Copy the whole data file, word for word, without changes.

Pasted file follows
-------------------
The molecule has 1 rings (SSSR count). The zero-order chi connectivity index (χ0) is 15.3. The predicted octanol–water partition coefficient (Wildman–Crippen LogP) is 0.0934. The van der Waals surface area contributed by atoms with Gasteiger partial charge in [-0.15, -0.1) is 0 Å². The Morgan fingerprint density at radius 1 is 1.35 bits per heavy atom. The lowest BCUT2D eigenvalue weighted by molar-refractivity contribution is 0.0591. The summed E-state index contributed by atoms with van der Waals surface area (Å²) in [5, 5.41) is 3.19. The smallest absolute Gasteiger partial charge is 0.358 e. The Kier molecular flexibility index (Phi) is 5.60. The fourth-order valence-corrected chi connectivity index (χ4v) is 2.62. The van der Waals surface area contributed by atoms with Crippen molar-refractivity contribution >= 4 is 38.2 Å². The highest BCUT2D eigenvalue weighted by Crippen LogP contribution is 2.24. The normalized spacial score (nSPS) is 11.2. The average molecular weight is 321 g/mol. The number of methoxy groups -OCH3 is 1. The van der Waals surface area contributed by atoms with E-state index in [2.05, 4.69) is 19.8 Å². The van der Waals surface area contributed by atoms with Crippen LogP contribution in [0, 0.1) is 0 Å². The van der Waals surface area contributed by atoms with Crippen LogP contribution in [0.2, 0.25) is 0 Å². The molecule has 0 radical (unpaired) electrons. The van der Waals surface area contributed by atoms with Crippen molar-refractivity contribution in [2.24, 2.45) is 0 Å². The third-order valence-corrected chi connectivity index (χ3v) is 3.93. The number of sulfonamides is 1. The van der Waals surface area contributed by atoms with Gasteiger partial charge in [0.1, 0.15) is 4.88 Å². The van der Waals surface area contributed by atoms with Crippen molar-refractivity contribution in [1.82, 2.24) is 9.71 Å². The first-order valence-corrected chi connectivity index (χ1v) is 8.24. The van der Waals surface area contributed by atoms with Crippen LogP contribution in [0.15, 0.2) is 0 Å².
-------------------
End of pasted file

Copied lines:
The molecule has 1 rings (SSSR count). The zero-order chi connectivity index (χ0) is 15.3. The predicted octanol–water partition coefficient (Wildman–Crippen LogP) is 0.0934. The van der Waals surface area contributed by atoms with Gasteiger partial charge in [-0.15, -0.1) is 0 Å². The Morgan fingerprint density at radius 1 is 1.35 bits per heavy atom. The lowest BCUT2D eigenvalue weighted by molar-refractivity contribution is 0.0591. The summed E-state index contributed by atoms with van der Waals surface area (Å²) in [5, 5.41) is 3.19. The smallest absolute Gasteiger partial charge is 0.358 e. The Kier molecular flexibility index (Phi) is 5.60. The fourth-order valence-corrected chi connectivity index (χ4v) is 2.62. The van der Waals surface area contributed by atoms with Crippen molar-refractivity contribution >= 4 is 38.2 Å². The highest BCUT2D eigenvalue weighted by Crippen LogP contribution is 2.24. The normalized spacial score (nSPS) is 11.2. The average molecular weight is 321 g/mol. The number of methoxy groups -OCH3 is 1. The van der Waals surface area contributed by atoms with E-state index in [2.05, 4.69) is 19.8 Å². The van der Waals surface area contributed by atoms with Crippen LogP contribution in [0, 0.1) is 0 Å². The van der Waals surface area contributed by atoms with Crippen LogP contribution in [0.2, 0.25) is 0 Å². The molecule has 0 radical (unpaired) electrons. The van der Waals surface area contributed by atoms with Crippen molar-refractivity contribution in [2.24, 2.45) is 0 Å². The third-order valence-corrected chi connectivity index (χ3v) is 3.93. The number of sulfonamides is 1. The van der Waals surface area contributed by atoms with Gasteiger partial charge in [0.1, 0.15) is 4.88 Å². The van der Waals surface area contributed by atoms with Crippen molar-refractivity contribution in [1.82, 2.24) is 9.71 Å². The first-order valence-corrected chi connectivity index (χ1v) is 8.24. The van der Waals surface area contributed by atoms with Crippen LogP contribution in [0.15, 0.2) is 0 Å².